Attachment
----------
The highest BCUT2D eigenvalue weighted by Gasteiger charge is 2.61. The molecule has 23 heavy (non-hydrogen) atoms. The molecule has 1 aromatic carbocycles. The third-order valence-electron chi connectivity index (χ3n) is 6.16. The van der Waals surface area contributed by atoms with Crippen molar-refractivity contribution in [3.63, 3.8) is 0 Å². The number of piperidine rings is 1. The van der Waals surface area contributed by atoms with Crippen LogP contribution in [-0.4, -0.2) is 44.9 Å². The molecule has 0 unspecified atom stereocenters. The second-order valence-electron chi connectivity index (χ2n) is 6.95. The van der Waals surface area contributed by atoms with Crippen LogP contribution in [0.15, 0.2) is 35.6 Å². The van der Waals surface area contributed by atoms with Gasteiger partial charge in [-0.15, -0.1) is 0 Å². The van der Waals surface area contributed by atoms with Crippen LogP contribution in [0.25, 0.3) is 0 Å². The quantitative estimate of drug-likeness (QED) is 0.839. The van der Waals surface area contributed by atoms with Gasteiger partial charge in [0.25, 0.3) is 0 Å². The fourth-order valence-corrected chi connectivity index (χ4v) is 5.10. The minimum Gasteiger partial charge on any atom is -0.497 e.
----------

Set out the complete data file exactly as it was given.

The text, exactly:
The highest BCUT2D eigenvalue weighted by Gasteiger charge is 2.61. The molecule has 23 heavy (non-hydrogen) atoms. The molecule has 1 aromatic carbocycles. The third-order valence-electron chi connectivity index (χ3n) is 6.16. The van der Waals surface area contributed by atoms with Crippen molar-refractivity contribution in [3.63, 3.8) is 0 Å². The number of piperidine rings is 1. The van der Waals surface area contributed by atoms with Crippen LogP contribution in [-0.4, -0.2) is 44.9 Å². The molecule has 0 unspecified atom stereocenters. The second-order valence-electron chi connectivity index (χ2n) is 6.95. The van der Waals surface area contributed by atoms with Crippen LogP contribution in [0.15, 0.2) is 35.6 Å². The van der Waals surface area contributed by atoms with Gasteiger partial charge in [-0.15, -0.1) is 0 Å². The van der Waals surface area contributed by atoms with Crippen LogP contribution in [0.25, 0.3) is 0 Å². The quantitative estimate of drug-likeness (QED) is 0.839. The van der Waals surface area contributed by atoms with Gasteiger partial charge in [0.25, 0.3) is 0 Å². The fourth-order valence-corrected chi connectivity index (χ4v) is 5.10. The minimum Gasteiger partial charge on any atom is -0.497 e.